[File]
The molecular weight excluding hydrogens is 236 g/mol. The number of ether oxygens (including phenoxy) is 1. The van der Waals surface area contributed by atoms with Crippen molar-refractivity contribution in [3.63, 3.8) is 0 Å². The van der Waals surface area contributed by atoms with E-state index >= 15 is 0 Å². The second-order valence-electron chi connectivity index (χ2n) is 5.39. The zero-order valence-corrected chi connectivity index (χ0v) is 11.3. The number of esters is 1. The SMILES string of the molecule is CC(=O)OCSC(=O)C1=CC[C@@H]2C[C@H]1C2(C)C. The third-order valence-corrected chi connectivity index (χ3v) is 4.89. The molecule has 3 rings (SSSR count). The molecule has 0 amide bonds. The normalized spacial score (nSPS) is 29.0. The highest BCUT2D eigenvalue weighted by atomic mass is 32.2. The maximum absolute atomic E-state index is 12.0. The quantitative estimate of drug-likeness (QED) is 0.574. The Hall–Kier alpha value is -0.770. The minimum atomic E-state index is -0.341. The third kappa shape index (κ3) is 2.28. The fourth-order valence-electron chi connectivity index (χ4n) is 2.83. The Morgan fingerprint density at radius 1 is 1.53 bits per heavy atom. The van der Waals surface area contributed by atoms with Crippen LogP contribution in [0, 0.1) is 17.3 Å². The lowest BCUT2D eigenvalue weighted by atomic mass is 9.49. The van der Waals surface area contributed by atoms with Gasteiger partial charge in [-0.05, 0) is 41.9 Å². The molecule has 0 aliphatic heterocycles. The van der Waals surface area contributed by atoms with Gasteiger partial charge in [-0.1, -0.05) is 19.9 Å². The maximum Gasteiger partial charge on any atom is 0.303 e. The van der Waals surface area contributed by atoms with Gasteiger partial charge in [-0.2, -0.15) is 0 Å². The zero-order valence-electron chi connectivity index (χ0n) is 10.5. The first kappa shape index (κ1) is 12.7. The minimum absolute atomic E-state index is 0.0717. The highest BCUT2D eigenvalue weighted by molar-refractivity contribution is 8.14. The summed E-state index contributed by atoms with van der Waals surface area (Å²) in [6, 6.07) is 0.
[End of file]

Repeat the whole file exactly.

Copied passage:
The molecular weight excluding hydrogens is 236 g/mol. The number of ether oxygens (including phenoxy) is 1. The van der Waals surface area contributed by atoms with Crippen molar-refractivity contribution in [3.63, 3.8) is 0 Å². The van der Waals surface area contributed by atoms with E-state index >= 15 is 0 Å². The second-order valence-electron chi connectivity index (χ2n) is 5.39. The zero-order valence-corrected chi connectivity index (χ0v) is 11.3. The number of esters is 1. The SMILES string of the molecule is CC(=O)OCSC(=O)C1=CC[C@@H]2C[C@H]1C2(C)C. The third-order valence-corrected chi connectivity index (χ3v) is 4.89. The molecule has 3 rings (SSSR count). The molecule has 0 amide bonds. The normalized spacial score (nSPS) is 29.0. The highest BCUT2D eigenvalue weighted by atomic mass is 32.2. The maximum absolute atomic E-state index is 12.0. The quantitative estimate of drug-likeness (QED) is 0.574. The Hall–Kier alpha value is -0.770. The minimum atomic E-state index is -0.341. The third kappa shape index (κ3) is 2.28. The fourth-order valence-electron chi connectivity index (χ4n) is 2.83. The Morgan fingerprint density at radius 1 is 1.53 bits per heavy atom. The van der Waals surface area contributed by atoms with Crippen LogP contribution in [0, 0.1) is 17.3 Å². The lowest BCUT2D eigenvalue weighted by atomic mass is 9.49. The van der Waals surface area contributed by atoms with Gasteiger partial charge in [-0.05, 0) is 41.9 Å². The molecule has 0 aliphatic heterocycles. The van der Waals surface area contributed by atoms with Gasteiger partial charge in [-0.1, -0.05) is 19.9 Å². The maximum Gasteiger partial charge on any atom is 0.303 e. The van der Waals surface area contributed by atoms with Gasteiger partial charge in [-0.2, -0.15) is 0 Å². The zero-order valence-electron chi connectivity index (χ0n) is 10.5. The first kappa shape index (κ1) is 12.7. The minimum absolute atomic E-state index is 0.0717. The highest BCUT2D eigenvalue weighted by molar-refractivity contribution is 8.14. The summed E-state index contributed by atoms with van der Waals surface area (Å²) in [6, 6.07) is 0.